James Hamilton: space and time

James Hamilton: 31 years old

I'm looking for a new home. I've done this before, I've been abroad a lot and lived in three other places.

I'm from England, and spent most of my life in London. I don't think of myself as English; more as a Londoner or European. I don't identify with England much, though everything I am comes from England. It's an amazing place to grow up, anything you want you can get. What I want most, though, is space and time, and that's not in London.

My choices have usually been weird places away from England: Shanghai, Paris and a small town on the Atlantic coast of Morocco, called Essaouira. In each place I thought 'maybe I could live here'. But they were each so culturally different I couldn't live there: through them I realised I am Anglosaxon, I can't get away from that.

So I'm looking for space and time in the Anglosaxon first world.

I know exactly what the place I'm looking for looks like: it's got trees, forest, daunting mountains, light, air, water in abundance, wilderness. It's also a community of gay men with access to a totally rocking first world city of at least 3 million people.

So far, in my Anglosaxon travels, I've lived in three places: New Zealand, and two different places in Australia.

In New Zealand, I lived on a gay farm in Takaka, near Nelson in the South Island, called Autumn Farm. I loved New Zealand. It's a paradise, England before the fall of Adam, the most benign place I've lived in. It has everything I want except the gay boys.

But everyone with ambition leaves New Zealand. If you're purely careerist you can happily live in Wellington or Auckland; if you want to get close to the levers of government easily New Zealand is also a good place. But the brightest and best leave New Zealand, and I want to hang around with them.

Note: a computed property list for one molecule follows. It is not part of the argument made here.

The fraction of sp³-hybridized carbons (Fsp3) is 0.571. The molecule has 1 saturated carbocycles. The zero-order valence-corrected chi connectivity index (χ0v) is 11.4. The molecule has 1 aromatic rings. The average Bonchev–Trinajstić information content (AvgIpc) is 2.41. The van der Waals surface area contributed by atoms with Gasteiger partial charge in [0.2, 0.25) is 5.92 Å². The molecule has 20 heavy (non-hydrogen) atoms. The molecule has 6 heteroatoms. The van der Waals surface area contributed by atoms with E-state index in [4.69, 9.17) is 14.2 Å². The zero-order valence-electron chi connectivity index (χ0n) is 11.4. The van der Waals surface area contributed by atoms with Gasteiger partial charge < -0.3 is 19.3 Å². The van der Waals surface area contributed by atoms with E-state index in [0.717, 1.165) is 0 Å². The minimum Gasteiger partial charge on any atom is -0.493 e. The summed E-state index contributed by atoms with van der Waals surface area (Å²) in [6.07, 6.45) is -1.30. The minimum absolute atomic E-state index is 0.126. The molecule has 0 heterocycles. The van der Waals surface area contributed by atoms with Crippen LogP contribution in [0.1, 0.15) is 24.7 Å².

I knew I'd hate Australia. It's flat and dry. I went to lots of places and didn't like them, except two: a place called Fairyland in Nimbin, New South Wales, and Melbourne.

Fairyland was an incredibly welcoming space, beautiful and open-hearted. I initially went to a gathering there, then stayed for three weeks. It's on 100 acres of beautiful rainforest.

Melbourne is like Manhattan on valium. It's a rocking, kickass city with cultural sophistication, that's plugged in to the world. At the same time, it's chilled out and the people are so happy. So I'll stay here for a year and build a life.

Right now, I'm learning to be a gardener. Gardening is the only job I've done that's filled me with joy on a holistic basis. Previously, I've done lots of academic study and worked in TV, website and magazine production: some for big corporations like the BBC, some for small startup ventures. I became an adult in these jobs - perfect for my twenties.

I was good at it. I learnt a lot about myself, particularly that I'm emotionally porous: I'm easily affected by others around me. That makes being a manager detrimental to my sanity.

So life in London was entirely to do with my frontal lobes, eyes and fingers only. I started to get repetitive strain in my brain and felt like a Dalek - as if the only purpose of my body was to cart my brain around. I began to want to use my body and started doing yoga and having a lot of sex.